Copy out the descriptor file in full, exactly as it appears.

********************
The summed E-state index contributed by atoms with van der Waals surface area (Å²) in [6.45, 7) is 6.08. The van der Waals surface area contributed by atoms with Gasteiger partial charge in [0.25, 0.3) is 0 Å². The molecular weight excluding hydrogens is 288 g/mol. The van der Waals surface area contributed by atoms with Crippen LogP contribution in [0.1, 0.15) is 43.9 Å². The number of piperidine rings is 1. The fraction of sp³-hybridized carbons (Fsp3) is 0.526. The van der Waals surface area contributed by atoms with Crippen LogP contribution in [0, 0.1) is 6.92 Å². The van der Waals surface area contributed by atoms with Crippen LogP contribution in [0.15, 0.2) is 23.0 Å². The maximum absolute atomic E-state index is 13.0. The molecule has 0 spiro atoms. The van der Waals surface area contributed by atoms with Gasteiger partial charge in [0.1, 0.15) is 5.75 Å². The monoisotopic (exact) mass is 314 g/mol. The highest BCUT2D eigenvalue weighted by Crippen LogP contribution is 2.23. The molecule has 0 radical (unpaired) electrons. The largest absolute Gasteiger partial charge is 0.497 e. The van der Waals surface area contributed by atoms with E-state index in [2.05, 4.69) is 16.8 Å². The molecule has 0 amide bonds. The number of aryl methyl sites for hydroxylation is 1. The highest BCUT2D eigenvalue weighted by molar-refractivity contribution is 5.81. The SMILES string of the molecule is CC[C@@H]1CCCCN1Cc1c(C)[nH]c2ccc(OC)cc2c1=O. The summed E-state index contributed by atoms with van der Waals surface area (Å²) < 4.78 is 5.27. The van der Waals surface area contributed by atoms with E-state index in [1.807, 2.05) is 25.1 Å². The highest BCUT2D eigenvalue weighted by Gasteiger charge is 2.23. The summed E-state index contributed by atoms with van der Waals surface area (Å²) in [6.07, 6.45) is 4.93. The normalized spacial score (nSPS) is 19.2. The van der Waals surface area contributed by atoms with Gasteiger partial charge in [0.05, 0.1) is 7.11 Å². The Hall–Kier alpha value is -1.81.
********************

The summed E-state index contributed by atoms with van der Waals surface area (Å²) in [6.45, 7) is 6.08. The van der Waals surface area contributed by atoms with Gasteiger partial charge in [0.25, 0.3) is 0 Å². The molecular weight excluding hydrogens is 288 g/mol. The van der Waals surface area contributed by atoms with Crippen LogP contribution in [0.1, 0.15) is 43.9 Å². The number of piperidine rings is 1. The fraction of sp³-hybridized carbons (Fsp3) is 0.526. The van der Waals surface area contributed by atoms with Crippen LogP contribution in [0, 0.1) is 6.92 Å². The van der Waals surface area contributed by atoms with Crippen LogP contribution in [0.15, 0.2) is 23.0 Å². The maximum absolute atomic E-state index is 13.0. The molecule has 0 spiro atoms. The van der Waals surface area contributed by atoms with Gasteiger partial charge in [0.1, 0.15) is 5.75 Å². The monoisotopic (exact) mass is 314 g/mol. The highest BCUT2D eigenvalue weighted by Crippen LogP contribution is 2.23. The molecule has 0 radical (unpaired) electrons. The largest absolute Gasteiger partial charge is 0.497 e. The van der Waals surface area contributed by atoms with E-state index in [2.05, 4.69) is 16.8 Å². The molecule has 0 amide bonds. The number of aryl methyl sites for hydroxylation is 1. The highest BCUT2D eigenvalue weighted by molar-refractivity contribution is 5.81. The SMILES string of the molecule is CC[C@@H]1CCCCN1Cc1c(C)[nH]c2ccc(OC)cc2c1=O. The summed E-state index contributed by atoms with van der Waals surface area (Å²) < 4.78 is 5.27. The van der Waals surface area contributed by atoms with E-state index in [1.807, 2.05) is 25.1 Å². The highest BCUT2D eigenvalue weighted by Gasteiger charge is 2.23. The summed E-state index contributed by atoms with van der Waals surface area (Å²) in [6.07, 6.45) is 4.93. The normalized spacial score (nSPS) is 19.2. The van der Waals surface area contributed by atoms with Gasteiger partial charge in [0.05, 0.1) is 7.11 Å². The Hall–Kier alpha value is -1.81.